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Re: source packages and censorship

Raul Miller <rdm@test.legislate.com> writes:

> Daniel Martin at cush <dtm12@jhunix.hcf.jhu.edu> wrote:
> > What about a pine-installer package?
> > 
> > This would be similar to the netscape3 and netscape4 packages of old - 
> > the user would be asked in the preinst to put the pine .orig.tar.gz,
> > the .diff.gz and the .dsc files into /tmp (or $TMPDIR); if those files 
> > weren't there the preinst would bomb out, aborting installation.
> We didn't have the right to distribute the netscape3 and netscape4
> packages.  We do have the rights to distribute qmail and pine sources.
> I don't think it's wise (good for the people who use debian) to discard
> that ability (which we currently have).

I don't quite understand what ability it is that you think would be
discarded.  The ability to distribute everything needed to compile and 
install pine all at once?  I don't see how this would not be
accomplished by a pine-installer that asked to optionally download the 
required files.  Or are you perhaps imagining the creation of some
non-official Debian CD that would have the pine-src package on it - it 
shouldn't be too hard to program in a few alternative locations for
the pine installer to look in before deciding that it should download
the programs, and it could always ask the user for an alternative
location before deciding to do the download.  (the dangers of
attempting to guess the source tree by looking at dpkg internals

Is there some kind of "pride in Debian" issue that makes it desireable
to put everything needed for pine into .debs, or is there some hidden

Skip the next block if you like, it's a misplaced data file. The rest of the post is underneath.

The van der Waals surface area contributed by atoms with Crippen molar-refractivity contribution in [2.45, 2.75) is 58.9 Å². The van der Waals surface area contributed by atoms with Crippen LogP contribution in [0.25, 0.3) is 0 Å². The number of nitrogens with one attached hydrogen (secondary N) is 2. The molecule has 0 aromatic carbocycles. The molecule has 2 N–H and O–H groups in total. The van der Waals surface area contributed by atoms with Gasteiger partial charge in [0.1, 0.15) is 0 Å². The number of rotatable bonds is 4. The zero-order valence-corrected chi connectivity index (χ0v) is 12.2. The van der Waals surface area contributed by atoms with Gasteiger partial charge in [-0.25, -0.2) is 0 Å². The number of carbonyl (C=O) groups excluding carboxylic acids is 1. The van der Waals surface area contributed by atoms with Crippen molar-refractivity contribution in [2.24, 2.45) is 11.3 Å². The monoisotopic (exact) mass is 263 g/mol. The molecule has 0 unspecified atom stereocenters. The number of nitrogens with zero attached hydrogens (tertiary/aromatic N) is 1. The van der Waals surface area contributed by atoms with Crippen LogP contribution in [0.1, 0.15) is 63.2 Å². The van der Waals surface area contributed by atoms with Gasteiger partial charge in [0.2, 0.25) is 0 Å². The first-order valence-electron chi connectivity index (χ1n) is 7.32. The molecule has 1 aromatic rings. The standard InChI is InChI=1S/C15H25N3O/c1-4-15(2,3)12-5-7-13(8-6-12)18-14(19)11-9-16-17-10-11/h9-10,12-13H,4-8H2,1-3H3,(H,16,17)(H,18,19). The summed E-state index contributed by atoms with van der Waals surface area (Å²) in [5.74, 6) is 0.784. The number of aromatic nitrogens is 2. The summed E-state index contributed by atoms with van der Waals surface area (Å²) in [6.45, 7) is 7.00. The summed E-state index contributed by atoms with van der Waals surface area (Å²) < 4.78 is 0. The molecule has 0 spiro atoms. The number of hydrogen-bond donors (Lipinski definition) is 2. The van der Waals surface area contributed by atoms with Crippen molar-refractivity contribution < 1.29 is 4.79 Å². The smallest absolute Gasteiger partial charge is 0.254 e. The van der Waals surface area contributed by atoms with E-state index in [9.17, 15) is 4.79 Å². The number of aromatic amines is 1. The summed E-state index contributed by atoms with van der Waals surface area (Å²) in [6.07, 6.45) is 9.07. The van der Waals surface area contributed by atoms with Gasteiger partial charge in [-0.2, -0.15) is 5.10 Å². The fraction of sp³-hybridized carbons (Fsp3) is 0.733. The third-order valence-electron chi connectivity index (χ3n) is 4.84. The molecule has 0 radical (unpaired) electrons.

benefit I'm not seeing to a pine-src package that a pine-installer
doesn't provide?

Let me lay out my opinion of the differences of the effects of the two

Method pine-src:
- the user who hasn't discovered debian-user or ftp.debian.org, but
just has an official CD (and barring some unexpected marketing,
official Debian CDs will be much more numerous than CDs mixing in
non-free stuff) will conclude that pine isn't available for Debian.
- the user on a high-enough speed connection to be using dselect's ftp
method will see "pine-src" in the menu and conclude that that's what
they need to install pine.
- the pine-src package will be a huge thing to download each time a
new pine .diff.gz is released.  (the "three .debs" way seems
incredibly convoluted, especially when a pine-installer can do the
whole thing in a much cleaner fashion)
- various people will get very upset about having the pine source
twice on debian mirrors - a bit superfluous, no?

Method pine-installer:
- the user with an official CD will see the "pine-installer" package
and will conclude correctly that pine has been packaged for Debian but 
- the user on a high-enough speed connection to be using dselect's ftp
method will see "pine-installer" or somesuch in the menu, note the
description and choose to install it.  Since the description will have 
said "this package will go fetch the pine source package if it's not
already avaliable", the user will not be surprised when prompted with:
  Pine source not found; enter the location of the file
  pine_3.96L-*.dsc or press enter to get the latest version from
  ftp.debian.org []
(if the pine-installer is daring enough to parse
/var/lib/dpkg/methods/ftp/vars this could be the ftp site the user had 
been using)
- The pine package won't get updated each time a new .diff.gz comes
out, unless a new pine-installer package also comes out.  This is a
slight inconvenience to the pine-installer maintainer.

I don't think that the ability of a user to install pine using no
knowledge other than that obtained by running dselect off the official
CD should be discarded.  I really think that getting pine-something
into contrib (and therefore onto the Official CD) is an important
goal, if having pine around is an improtant ease-of-use issue.

Hmmm... what if the pine installer package contained the .diff.gz and
.dsc files?  This might still be an inconvenience to the
pine-installer maintainer, but not much; I _think_ that the pine
license allows the distribution of DFSG-free patch files, but this
would also be something to look at.  (I mean, I know that the license
allow the redistribution of patchfiles, but does it allow someone to
take code found in a patchfile and use it elsewhere?  I think not,
which would make the .diff.gz non-free, wouldn't it?)  If including
the .diff.gz forces the installer into non-free, then there's no point 
in doing it that way.

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